Common European Framework of Reference for Languages, CEFR, is a standard for classifying a given foreign language knowledge. Not just English! It is the way we can understand what, practically, is the level of the spoken language.
Now, let’s use English as an example: What is your English level?
What is CEFR?
This week, we will talk about CEFR and use English as an example. So in this article, I present how we classify our level of English and, in the next one, what we need to climb the steps of knowledge!
From basic to intermediate and from intermediate to proficient, there are levels of knowledge that involve learning, sociability, and communication skills. This is because, unlike other assessments, the CEFR wants to know, in practice, if the person can communicate in another language!
The Common European Framework of Reference for Languages emerged with the need to make it easier to assess the foreign language level. Whether for schools, universities, or companies, the objective of CEFR is to present a method of assessment, learning, and certification for all European languages.
What is your CEFR Level of English?
I can write and read very well, and speak nothing or almost nothing! So, how do I know my English level? There are six levels of knowledge: A1, A2, B1, B2, C1, and C2. These levels refer to comprehension, speaking and writing skills and can be understood separately.
- Comprehension: listening comprehension and reading comprehension
- Speech: oral interaction and oral expression
- writing: written expression
For each level, understood as Basic (A1, A2) Intermediate (B1, B2) and Proficient (C1, C2), I have different milestones between the three skill fields.
C2 Can understand with ease virtually everything heard or read. Can summarise information from different spoken and written sources, reconstructing arguments and accounts in a coherent presentation. Can express him/herself spontaneously, very fluently and precisely, differentiating finer shades of meaning even in more complex situations. C1 Can understand a wide range of demanding, longer texts, and recognise implicit meaning. Can express him/herself fluently and spontaneously without much obvious searching for expressions. Can use language flexibly and effectively for social, academic and professional purposes. Can produce clear, well-structured, detailed text on complex subjects, showing controlled use of organisational patterns, connectors and cohesive devices.
B2 Can understand the main ideas of complex text on both concrete and abstract topics, including technical discussions in his/her field of specialisation. Can interact with a degree of fluency and spontaneity that makes regular interaction with native speakers quite possible without strain for either party. Can produce clear, detailed text on a wide range of subjects and explain a viewpoint on a topical issue giving the advantages and disadvantages of various options. B1 Can understand the main points of clear standard input on familiar matters regularly encountered in work, school, leisure, etc. Can deal with most situations likely to arise whilst traveling in an area where the language is spoken. Can produce simple connected text on familiar topics or of personal interest. Can describe experiences and events, dreams, hopes & ambitions and briefly give reasons and explanations for opinions and plans.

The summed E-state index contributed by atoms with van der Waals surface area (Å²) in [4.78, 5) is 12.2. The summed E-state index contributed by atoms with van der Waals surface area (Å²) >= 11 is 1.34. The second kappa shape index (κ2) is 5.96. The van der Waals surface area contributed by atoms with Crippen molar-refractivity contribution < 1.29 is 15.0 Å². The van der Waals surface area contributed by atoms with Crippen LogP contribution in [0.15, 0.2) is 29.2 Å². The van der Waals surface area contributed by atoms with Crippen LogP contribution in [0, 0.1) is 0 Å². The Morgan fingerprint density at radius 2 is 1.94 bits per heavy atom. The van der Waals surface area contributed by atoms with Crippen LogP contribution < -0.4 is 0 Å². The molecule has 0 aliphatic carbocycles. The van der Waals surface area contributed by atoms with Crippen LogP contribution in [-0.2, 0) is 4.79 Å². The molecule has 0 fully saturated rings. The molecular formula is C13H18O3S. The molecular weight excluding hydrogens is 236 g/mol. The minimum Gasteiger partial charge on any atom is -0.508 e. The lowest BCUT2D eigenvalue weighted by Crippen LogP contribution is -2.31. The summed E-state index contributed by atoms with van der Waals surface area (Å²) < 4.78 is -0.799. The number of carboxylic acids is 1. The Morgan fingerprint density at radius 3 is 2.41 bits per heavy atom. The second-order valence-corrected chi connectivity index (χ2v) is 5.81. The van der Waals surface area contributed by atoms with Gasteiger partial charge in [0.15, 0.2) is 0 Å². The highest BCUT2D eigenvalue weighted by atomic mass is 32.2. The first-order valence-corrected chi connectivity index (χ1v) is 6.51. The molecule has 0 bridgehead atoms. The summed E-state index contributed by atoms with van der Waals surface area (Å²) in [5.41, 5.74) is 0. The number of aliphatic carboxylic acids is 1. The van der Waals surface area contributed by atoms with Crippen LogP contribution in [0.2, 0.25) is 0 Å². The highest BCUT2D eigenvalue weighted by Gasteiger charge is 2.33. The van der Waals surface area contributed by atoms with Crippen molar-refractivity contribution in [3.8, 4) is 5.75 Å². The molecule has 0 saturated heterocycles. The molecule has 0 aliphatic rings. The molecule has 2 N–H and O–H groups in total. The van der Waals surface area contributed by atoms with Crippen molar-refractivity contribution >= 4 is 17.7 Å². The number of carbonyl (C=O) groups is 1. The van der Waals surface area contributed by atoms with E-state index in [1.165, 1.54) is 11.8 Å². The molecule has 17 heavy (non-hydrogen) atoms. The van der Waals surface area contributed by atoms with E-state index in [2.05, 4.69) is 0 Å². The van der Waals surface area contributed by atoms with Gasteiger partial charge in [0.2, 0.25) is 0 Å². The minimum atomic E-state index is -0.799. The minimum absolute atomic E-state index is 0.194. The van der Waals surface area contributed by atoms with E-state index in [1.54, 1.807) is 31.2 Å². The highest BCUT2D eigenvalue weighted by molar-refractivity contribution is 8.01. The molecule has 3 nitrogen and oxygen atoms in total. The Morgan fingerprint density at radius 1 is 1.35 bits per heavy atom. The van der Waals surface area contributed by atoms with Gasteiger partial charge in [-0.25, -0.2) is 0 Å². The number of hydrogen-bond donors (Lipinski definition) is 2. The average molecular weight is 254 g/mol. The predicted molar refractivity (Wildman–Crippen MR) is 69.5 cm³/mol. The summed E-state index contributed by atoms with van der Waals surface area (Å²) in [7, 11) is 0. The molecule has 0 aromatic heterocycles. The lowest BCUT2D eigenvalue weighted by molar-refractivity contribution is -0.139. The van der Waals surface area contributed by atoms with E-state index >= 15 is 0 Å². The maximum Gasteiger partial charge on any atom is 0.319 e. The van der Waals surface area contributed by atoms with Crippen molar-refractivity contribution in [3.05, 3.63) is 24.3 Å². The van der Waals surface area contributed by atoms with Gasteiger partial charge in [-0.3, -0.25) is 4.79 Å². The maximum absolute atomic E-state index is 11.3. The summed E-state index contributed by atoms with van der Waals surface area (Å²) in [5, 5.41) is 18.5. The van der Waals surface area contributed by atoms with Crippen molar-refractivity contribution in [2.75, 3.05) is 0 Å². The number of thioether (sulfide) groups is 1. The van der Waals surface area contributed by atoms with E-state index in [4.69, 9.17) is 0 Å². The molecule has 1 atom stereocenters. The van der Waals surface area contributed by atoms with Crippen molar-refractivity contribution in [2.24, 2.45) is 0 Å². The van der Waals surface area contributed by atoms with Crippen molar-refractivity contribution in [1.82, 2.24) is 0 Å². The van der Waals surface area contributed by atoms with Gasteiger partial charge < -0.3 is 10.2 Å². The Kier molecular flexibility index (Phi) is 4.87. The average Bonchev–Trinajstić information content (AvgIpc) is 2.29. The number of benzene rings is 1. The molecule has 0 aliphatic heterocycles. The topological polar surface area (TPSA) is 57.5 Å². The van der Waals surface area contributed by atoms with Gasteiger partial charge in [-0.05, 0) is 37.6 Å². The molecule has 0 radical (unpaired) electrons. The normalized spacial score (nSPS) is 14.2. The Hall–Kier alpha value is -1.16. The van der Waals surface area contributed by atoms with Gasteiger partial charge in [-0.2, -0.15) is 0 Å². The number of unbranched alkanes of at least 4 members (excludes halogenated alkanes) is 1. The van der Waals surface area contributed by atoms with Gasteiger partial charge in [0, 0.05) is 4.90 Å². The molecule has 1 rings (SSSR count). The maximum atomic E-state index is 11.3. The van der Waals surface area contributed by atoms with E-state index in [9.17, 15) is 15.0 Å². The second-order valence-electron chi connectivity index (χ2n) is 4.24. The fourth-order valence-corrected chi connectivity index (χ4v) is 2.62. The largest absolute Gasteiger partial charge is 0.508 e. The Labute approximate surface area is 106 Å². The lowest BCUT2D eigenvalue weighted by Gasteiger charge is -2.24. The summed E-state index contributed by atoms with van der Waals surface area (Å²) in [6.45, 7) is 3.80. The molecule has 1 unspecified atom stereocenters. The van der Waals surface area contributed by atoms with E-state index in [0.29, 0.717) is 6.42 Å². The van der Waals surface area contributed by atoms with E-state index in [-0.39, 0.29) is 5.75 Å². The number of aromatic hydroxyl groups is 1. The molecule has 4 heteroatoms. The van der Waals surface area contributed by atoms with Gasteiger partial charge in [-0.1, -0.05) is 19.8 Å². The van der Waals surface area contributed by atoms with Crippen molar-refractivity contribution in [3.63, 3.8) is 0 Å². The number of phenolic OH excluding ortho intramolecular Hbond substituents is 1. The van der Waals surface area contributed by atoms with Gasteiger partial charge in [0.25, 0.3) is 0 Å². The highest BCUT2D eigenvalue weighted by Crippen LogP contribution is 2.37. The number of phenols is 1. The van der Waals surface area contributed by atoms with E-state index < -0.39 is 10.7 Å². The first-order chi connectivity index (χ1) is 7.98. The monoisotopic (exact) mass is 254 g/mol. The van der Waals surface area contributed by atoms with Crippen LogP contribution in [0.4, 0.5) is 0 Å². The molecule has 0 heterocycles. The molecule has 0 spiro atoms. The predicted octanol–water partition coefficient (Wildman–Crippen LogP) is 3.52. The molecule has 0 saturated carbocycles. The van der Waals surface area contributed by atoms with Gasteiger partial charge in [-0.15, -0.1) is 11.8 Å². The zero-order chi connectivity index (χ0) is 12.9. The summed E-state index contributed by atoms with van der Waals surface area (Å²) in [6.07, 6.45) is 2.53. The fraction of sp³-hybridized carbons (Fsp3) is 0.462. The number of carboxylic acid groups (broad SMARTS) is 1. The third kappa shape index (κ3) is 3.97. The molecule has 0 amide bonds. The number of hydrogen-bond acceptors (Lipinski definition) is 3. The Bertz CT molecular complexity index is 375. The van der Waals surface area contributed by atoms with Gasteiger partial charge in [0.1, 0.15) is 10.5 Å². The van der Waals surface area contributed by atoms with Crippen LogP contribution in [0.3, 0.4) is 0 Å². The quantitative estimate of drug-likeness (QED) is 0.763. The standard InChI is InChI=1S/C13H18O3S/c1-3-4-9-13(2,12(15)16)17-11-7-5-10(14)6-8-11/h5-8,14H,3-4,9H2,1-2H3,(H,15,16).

A2 Can understand sentences and frequently used expressions related to areas of most immediate relevance (e.g. very basic personal and family information, shopping, local geography, employment). Can communicate in simple and routine tasks requiring a simple and direct exchange of information on familiar and routine matters. Can describe in simple terms aspects of his/her background, immediate environment, and matters in areas of immediate need. A1 Can understand and use familiar everyday expressions and very basic phrases aimed at the satisfaction of needs of a concrete type. Can introduce him/herself and others and can ask and answer questions about personal details such as where he/she lives, people he/she knows, and things he/she has. Can interact in a simple way provided the other person talks slowly and clearly and is prepared to help.
Source: Council of Europe website
History and Theory
Did you manage to find your English level on the CEFR? Subsequently, now that you understand each of the levels, let’s look at some of the histories of this important methodology.
The CEFR was developed by the Council of Europe, between 1989 and 1996. Years later, in 2001, a Council of the European Union resolution recommended the use of CEFR for the validation of language skills.
Available in 40 different languages, the CEFR is the Council of Europe’s second most translated document. The first is the Convention of Human Rights.
We just presented, in this article, what CEFR is. Besides, what was it created for, and how do we identify our level in a given language. In other to develop within a language, there are stages and metrics to be achieved.
In the next article, we will see how to move from one level of English to another and achieve our proficiency!
Hope you learned with us, learnwithscience, and until next time!
The CEFR Levels. Common European Framework of Reference for Languages (CEFR). In: https://www.coe.int/en/web/common-european-framework-reference-languages/level-descriptions